Mother-in-Law crashed her car, do we still want it?

So, my elderly mother-in-law has recently moved into a facility, and was going to give us her car, a 2001 Honda Civic EX with about 35k miles. We were pretty relieved when we thought she was no longer driving, she is nearly blind. Unknown to us, she took her car to her new home, and had been driving it around, even though the place has great transportation options. So, on the way home from church last Sunday, she turns in front of an oncoming car and it plows into the right rear quarter of the civic. Fortunately, she’s not hurt, nor anyone else. But the estimate for repairs on the car is about $5700. I’ve looked over the plan for the repairs, and it’s mostly replacing body panels, rear windshield and stuff like that. Nothing in the engine or drivetrain except replacing the suspension on one wheel. The mechanics doing the work seem reputable, and insurance should cover most of the repairs. So, my question is, do we still want the car after it’s repaired? It’s really low miles, and, until Sunday, was in excellent condition. But will an accident like this leave the car unreliable or possibly dangerous to drive? Any specific things I should look for from the repair shop? Thanks in advance for any help.

Is insurance covering the damage or would you need to pay it? I would say that a 2001 Civic after repairs would be worth more than $6000 so I would keep it.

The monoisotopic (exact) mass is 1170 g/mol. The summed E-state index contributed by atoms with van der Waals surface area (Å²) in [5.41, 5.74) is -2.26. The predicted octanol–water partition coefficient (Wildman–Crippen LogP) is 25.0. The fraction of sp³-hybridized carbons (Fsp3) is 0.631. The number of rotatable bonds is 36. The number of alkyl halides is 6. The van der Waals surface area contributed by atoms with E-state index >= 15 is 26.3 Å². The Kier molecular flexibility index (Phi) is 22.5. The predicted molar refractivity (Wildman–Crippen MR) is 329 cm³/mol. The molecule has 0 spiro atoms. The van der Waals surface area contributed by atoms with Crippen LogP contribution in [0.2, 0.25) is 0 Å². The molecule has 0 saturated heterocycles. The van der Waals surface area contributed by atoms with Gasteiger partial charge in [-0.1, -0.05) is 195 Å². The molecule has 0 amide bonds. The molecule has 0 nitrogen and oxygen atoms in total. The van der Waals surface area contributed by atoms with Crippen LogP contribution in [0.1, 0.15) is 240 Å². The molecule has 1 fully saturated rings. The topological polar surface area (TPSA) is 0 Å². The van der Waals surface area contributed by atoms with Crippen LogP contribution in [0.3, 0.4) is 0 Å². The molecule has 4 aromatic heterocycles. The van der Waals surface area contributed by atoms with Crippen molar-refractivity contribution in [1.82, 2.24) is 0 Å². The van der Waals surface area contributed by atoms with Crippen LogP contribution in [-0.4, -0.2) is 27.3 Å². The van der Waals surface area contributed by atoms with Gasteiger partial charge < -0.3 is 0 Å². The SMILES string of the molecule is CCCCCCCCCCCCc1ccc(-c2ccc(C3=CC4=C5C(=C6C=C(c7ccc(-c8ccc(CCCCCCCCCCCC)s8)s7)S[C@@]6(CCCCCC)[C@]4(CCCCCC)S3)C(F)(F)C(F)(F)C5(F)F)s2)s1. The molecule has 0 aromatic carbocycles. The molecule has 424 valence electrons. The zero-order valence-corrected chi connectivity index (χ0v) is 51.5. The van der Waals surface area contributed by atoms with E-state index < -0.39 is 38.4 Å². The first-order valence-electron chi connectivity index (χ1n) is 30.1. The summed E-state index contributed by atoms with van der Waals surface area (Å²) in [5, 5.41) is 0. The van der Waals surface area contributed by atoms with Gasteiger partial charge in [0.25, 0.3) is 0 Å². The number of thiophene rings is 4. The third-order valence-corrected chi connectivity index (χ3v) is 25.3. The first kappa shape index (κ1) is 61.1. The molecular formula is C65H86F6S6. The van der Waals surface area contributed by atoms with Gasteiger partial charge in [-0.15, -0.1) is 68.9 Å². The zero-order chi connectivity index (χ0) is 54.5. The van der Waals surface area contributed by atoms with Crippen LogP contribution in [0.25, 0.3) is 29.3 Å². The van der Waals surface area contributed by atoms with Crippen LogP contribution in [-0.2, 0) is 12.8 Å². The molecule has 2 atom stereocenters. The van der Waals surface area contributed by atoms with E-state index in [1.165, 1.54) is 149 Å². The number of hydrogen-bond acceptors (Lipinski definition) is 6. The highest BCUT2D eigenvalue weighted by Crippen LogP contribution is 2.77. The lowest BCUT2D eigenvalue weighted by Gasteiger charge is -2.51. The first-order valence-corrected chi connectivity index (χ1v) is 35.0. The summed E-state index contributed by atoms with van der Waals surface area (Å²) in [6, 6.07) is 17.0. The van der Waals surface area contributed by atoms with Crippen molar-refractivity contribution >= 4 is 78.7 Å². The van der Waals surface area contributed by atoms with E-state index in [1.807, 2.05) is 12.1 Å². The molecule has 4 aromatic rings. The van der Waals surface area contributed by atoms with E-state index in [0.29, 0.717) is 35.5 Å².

If it is the insurance company paying for the repairs, they are not going to pay for repairs that will not result in a proper safe car. When the cost of repair exceeds the value of the repaired car they just total it. If anything they total some cars that could be fixed.

This is too bad. The car will be OK after the repairs but not the same quality of paint etc. Over time where the repairs were made may not hold up as well as the rest of the car. Yet, this is a free car. So if it still free you might as well take her up on the offer. If they do a good job on the rear suspension and the car aligns up properly it should drive fine.

If the insurance company wants to give her a cash settlemant perhaps see could use the money. $5,700 is close to the value of the car and with its salvage value for parts a cash settlement might be the best option for her.

Joseph, Found In The Original Post, Oregon Dave Said, . . .
"The mechanics doing the work seem reputable, and insurance should cover most of the repairs."

I would lean towards Uncle Turbo’s words “and the car aligns up properly”.

A hit sideways can do unseen damage. A very thorough inspection must be done.

sounds like a simple repair for any quality body shop
i would get it fixed

The key here is how badly has the rear suspension been displaced?? Getting all 4 wheels back into alignment so it tracks true is not as easy as it sounds…The rear suspensions in these cars is not very robust to begin with…

Ask these questions. "Has the spring tower been crushed, the strut bent? Have the control-arm mounting points been displaced?? Yes answers to these questions could spell problems down the road…

Is the damage behind the rear wheel or was the rear wheel pushed in, too? The underbody can probably be straightened, but the shop won’t know for sure until they pull on it. The procedure is to stretch the unibody on a rack with the hope of correcting the damage enough so that the wheels can be aligned and the car won’t feel like it’s rolling down the road sideways (crabbing). Ask the body shop if they think they can straighten this car out. I had this done to one of my cars and it worked fine.